London, at the celebration of presentation day on May 10, In the light of the author's experiments the rationale of and the speech of Lord Londonderry in proposing " The the advantageous presence of tungsten and molybdenum in Institution of Mining and Metallurgy” at the annual high-speed tool steels appears fairly evident. The action dinner of its members, are both highly encouraging and of either of these elements consists in hindering, under indicative of the growing importance attached in the retain conditions, and in altogether preventing, under metropolis to education of university standing, especially suitably chosen conditions, changes in iron carbon alloys in science and technology. which would have for their result the softening of the Sir Arthur Rücker, in the course of his report, dealt in moatcrial and its consequent unfitness for tool steel use. | detail with the operations of the University of London, Ry suitable heat treatment it is possible to arrest the and was able to show that some of the preliminary work softening process at any desired stage, and thus obtain an done since the re-organisation of the university has begun alloy of any desired hardness. The metallographical to bear fruit in the academic year now approaching its results of the investigation are extremely interesting. termination, and that the activity of the university has They show that in spite of comparatively large percentages been extended in several directions. The question of the --up to 17 per cent. or 18 per cent.-of special elements, conditions of entrance to universities has been prominently iron and carbon still remain as the all-important factors in before the public during the year, and a very important determining the types of structure of high-speed tool steels. step has been taken by the Universities of Oxford, CamExcept that the polyhedral or " austenitic" type of struc bridge, and London, which have agreed upon a scheme ture has never been obtained alone in a pure carbon steel, for the mutual recognition of the certificates given for the types of the high-speed tool steels might all be obtained their respective entrance examinations. Already twentyfrom pure iron carbon steels by appropriate thermal treat five persons have been matriculated as students of London ment. The austenitic structure appears to be that of the University under this agreement. Considerable progress Dose of the tool in actual use. Put briefly, the hardening has been made, also, with the project for the concentration nf rapid tool steels at the present time appears to involve of the teaching of the preliminary and intermediate studies two factors, viz. (1) the widening, splitting, or lowering of medical students in a few centres under the control of of the critical ranges by the special alloy element, and the university. Arrangements are in progress under the (2) the complete, or practically complete, suppression of the auspices of the university for establishing centres at Uniwidened, split, or lowered range by a mild quenching, e.g. versity and King's Colleges, and Mr. Alfred Beit has in an air-blast.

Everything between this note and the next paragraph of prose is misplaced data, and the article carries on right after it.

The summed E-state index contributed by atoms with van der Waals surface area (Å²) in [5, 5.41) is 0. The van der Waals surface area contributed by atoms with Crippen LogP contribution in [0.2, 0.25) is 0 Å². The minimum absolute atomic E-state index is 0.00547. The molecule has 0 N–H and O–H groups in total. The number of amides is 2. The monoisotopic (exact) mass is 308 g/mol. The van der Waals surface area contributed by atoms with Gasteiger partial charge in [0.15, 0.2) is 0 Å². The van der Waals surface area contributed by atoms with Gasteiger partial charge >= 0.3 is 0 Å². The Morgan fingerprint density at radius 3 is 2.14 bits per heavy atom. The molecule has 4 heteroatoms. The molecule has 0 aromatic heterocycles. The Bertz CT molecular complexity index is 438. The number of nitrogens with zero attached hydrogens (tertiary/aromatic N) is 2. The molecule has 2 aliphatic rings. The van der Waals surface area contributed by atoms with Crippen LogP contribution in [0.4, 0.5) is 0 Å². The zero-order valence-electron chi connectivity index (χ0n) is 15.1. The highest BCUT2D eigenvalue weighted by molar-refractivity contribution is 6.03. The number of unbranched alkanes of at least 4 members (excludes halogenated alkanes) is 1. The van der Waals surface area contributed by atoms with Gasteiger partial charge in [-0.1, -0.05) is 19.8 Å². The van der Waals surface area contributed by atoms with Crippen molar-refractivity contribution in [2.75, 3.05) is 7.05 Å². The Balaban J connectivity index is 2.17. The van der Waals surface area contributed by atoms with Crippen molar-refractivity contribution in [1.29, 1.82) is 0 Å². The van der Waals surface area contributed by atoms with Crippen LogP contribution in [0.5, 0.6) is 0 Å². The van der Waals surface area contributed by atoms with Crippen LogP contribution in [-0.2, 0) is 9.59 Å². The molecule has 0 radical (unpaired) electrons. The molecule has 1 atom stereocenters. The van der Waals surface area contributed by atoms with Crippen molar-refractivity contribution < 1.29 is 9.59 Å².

given a munificent donation of 25,00ol. in aid of the Mr. G. Dillner and Mr. A. F. Enström dealt with the scheme for the establishment of a third centre on the magnetic and electric properties of sheet steel and steel | South Kensington site. It is much to be hoped that this rastings. The results obtained have rendered it possible generous gift will be supported by other large subscripto make some comparisons as to the relative suitability tions. It is a matter of vital interest to the public that of the different methods for producing a soft steel for the unique opportunities for medical education afforded by plectrotechnical purposes (sheet material). It has appeared the great metropolitan hospitals shall not be wasted, and, that Bessemer steel has a lower magnetic quality than if they are to be utilised, it is essential that the whole open-hearth steel. On comparing basic and acid open curriculum of medical education shall be easily accessible hearth steel, the basic steel has been found to be preferable to London. It is necessary, continued Sir Arthur Rücker, and scarcely inferior to Lancashire iron. The reason why that medical education shall receive public help similar to the Bessemer material is inferior in quality to the open that which is ungrudgingly given to engineering. It is hearth sheets may possibly be that the Bessemer steel has not too much to say that medical men do more unpaid